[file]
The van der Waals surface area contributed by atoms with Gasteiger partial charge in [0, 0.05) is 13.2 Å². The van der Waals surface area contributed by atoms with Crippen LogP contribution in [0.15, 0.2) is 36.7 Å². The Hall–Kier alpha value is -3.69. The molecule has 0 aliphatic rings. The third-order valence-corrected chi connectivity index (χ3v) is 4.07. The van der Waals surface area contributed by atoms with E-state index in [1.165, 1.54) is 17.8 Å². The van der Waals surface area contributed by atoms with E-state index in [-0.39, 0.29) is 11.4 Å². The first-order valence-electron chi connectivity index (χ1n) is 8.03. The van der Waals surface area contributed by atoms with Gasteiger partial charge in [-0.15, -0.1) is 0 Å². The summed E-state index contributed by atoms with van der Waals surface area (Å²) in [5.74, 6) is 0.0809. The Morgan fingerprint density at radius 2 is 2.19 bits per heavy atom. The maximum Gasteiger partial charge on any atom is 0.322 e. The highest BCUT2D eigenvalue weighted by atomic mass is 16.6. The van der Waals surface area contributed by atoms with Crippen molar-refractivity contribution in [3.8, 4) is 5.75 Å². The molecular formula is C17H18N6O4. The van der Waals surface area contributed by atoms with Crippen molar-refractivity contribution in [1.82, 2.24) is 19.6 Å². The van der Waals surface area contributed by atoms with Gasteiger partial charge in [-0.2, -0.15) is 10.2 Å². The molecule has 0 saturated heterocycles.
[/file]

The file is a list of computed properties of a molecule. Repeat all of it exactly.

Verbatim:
The van der Waals surface area contributed by atoms with Gasteiger partial charge in [0, 0.05) is 13.2 Å². The van der Waals surface area contributed by atoms with Crippen LogP contribution in [0.15, 0.2) is 36.7 Å². The Hall–Kier alpha value is -3.69. The molecule has 0 aliphatic rings. The third-order valence-corrected chi connectivity index (χ3v) is 4.07. The van der Waals surface area contributed by atoms with E-state index in [1.165, 1.54) is 17.8 Å². The van der Waals surface area contributed by atoms with E-state index in [-0.39, 0.29) is 11.4 Å². The first-order valence-electron chi connectivity index (χ1n) is 8.03. The van der Waals surface area contributed by atoms with Gasteiger partial charge in [-0.15, -0.1) is 0 Å². The summed E-state index contributed by atoms with van der Waals surface area (Å²) in [5.74, 6) is 0.0809. The Morgan fingerprint density at radius 2 is 2.19 bits per heavy atom. The maximum Gasteiger partial charge on any atom is 0.322 e. The highest BCUT2D eigenvalue weighted by atomic mass is 16.6. The van der Waals surface area contributed by atoms with Crippen molar-refractivity contribution in [3.8, 4) is 5.75 Å². The molecular formula is C17H18N6O4. The van der Waals surface area contributed by atoms with Crippen molar-refractivity contribution in [1.82, 2.24) is 19.6 Å². The van der Waals surface area contributed by atoms with Gasteiger partial charge in [-0.2, -0.15) is 10.2 Å². The molecule has 0 saturated heterocycles.